With more space needed, U.S. planning major expansion at detainee facility in Afghanistan


Detainees prepare for prayers at Parwan Detention Center. (Dar Yasin — Associated Press)

Even as U.S.-led forces draw down in Afghanistan, U.S. officials expect the number of detainees at their main prison to increase — and by a significant margin.

Officials had already announced that they would retain control of the Parwan Detention Center north of Kabul well beyond the planned 2012 transfer date because of concerns that the Afghan legal system is still too weak. But U.S. officials recently said they intend to solicit contractors to help expand the facility’s capacity from about 3,500 beds to 5,500 beds.

Parwan, which has been expanded previously, holds about 2,500 detainees. Those detainees include high-profile insurgents as well as Afghans who are suspected of playing more of a peripheral role in the conflict.

The construction project “is part of our established and ongoing transition efforts” with the Afghan government, Capt. Kevin Aandahl, a spokesman for the U.S. task force that oversees detention operations in Afghanistan, said in an e-mail. Aandahl said the expansion was necessary to “accommodate an increase in the number of suspected insurgents being detained as a result of intelligence-based counter- terrorism operations, which we conduct with our Afghan partners.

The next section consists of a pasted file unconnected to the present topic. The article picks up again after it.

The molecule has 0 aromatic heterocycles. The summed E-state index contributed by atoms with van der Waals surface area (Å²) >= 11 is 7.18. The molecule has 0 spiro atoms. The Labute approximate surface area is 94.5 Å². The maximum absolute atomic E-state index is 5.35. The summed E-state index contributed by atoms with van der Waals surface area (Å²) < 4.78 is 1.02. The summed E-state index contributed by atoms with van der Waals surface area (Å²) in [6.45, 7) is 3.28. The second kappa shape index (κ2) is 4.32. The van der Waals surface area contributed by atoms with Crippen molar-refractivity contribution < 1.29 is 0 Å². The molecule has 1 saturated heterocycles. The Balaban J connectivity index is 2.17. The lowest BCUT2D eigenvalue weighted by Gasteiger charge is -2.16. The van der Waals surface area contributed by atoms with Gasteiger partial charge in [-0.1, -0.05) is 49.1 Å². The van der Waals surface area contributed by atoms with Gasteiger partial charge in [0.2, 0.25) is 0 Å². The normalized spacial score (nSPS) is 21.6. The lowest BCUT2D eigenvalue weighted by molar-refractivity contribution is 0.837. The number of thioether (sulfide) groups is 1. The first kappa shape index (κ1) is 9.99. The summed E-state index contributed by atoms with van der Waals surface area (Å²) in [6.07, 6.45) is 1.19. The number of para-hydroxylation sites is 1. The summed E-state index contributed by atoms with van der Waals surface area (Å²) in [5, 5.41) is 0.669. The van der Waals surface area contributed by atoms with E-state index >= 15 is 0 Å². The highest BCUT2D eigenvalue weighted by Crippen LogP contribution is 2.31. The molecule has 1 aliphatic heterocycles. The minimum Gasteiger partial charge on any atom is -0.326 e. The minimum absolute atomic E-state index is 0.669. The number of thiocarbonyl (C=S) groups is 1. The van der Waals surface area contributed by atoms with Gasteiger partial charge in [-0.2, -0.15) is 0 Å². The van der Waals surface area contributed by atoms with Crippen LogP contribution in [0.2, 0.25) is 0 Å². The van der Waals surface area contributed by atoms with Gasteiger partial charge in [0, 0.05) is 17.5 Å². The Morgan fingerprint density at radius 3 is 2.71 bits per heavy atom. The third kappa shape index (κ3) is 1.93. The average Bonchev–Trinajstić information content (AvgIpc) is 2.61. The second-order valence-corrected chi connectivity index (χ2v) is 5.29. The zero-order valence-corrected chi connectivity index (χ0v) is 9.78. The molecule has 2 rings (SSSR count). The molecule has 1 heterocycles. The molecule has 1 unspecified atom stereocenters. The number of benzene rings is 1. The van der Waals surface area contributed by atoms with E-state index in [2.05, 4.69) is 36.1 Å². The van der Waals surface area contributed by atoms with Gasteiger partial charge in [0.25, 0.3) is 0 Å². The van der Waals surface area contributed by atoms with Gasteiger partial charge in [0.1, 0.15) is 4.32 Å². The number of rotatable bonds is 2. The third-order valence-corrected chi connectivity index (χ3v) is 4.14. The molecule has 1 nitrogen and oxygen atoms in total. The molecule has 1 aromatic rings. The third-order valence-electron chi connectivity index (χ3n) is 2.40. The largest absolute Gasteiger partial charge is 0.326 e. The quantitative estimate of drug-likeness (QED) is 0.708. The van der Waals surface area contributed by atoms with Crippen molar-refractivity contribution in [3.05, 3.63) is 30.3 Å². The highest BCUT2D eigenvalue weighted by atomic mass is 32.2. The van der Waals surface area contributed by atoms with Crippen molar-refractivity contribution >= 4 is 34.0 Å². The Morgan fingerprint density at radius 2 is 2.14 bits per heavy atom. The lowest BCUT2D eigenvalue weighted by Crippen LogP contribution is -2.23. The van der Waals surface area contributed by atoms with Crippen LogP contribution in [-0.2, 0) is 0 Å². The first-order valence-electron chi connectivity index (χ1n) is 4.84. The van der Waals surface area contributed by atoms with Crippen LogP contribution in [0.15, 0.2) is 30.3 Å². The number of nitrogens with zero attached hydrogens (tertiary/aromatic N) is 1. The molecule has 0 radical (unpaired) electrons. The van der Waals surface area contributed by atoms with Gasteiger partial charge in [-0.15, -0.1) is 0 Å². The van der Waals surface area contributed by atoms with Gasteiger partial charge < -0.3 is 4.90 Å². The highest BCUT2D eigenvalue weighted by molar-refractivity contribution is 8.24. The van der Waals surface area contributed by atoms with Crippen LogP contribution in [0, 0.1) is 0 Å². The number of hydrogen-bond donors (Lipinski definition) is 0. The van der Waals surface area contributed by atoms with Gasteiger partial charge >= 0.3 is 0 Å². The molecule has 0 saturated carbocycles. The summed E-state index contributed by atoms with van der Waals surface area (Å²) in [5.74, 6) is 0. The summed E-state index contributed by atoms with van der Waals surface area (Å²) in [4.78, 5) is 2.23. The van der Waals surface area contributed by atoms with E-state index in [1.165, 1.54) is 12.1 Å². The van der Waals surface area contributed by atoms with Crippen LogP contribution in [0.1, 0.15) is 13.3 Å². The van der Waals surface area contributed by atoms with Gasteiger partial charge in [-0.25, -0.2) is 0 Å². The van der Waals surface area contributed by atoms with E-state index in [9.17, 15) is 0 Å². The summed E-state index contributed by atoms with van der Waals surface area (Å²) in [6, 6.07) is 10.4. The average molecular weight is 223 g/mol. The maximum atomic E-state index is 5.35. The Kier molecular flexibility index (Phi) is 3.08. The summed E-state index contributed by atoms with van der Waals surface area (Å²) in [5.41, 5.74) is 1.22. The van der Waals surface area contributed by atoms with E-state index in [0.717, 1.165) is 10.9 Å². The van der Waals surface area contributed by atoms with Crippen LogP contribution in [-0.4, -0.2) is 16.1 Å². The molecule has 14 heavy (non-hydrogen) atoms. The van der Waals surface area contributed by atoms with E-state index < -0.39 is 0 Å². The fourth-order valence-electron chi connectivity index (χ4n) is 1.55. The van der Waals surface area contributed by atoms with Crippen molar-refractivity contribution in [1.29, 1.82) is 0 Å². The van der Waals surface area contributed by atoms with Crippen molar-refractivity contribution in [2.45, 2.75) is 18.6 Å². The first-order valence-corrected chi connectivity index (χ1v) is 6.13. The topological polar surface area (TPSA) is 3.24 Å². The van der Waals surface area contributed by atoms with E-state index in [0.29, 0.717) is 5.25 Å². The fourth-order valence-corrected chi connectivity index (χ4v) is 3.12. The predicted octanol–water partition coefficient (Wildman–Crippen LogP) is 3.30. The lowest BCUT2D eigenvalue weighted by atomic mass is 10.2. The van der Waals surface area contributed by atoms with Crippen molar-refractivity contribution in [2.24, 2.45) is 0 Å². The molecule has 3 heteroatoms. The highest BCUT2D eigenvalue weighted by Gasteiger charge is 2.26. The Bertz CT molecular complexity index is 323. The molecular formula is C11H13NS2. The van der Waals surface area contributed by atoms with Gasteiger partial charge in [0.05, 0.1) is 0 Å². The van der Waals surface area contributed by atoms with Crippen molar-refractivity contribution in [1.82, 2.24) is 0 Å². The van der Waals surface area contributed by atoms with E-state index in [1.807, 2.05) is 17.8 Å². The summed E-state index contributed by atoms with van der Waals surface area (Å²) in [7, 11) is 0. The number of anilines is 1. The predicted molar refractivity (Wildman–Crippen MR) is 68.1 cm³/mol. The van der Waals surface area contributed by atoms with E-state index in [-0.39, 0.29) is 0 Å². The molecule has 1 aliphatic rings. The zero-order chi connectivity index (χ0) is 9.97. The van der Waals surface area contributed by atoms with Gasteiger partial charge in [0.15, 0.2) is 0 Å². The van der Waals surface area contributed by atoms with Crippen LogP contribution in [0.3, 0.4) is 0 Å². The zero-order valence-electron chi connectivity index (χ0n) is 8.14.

U.S. control of Parwan has long been a subject of frustration for Afghans, who see it as a symbol of American occupation, and the expansion is unlikely to help matters.

But the alternative for detainee operations in Afghanistan might be worse. The country’s largest Afghan-run prison, Pol-e-Charki — which includes hundreds of suspects detained by U.S. forces — is widely seen as a breeding ground for the insurgency.

The U.S. Army Corps of Engineers’ notice of intent to hire contractors at Parwan, located near Bagram air base, is here.

U.S. officials say they plan to remain in control of the facility until 2014, when all U.S. and NATO combat troops are to be withdrawn.

Staff researcher Julie Tate contributed to this report.

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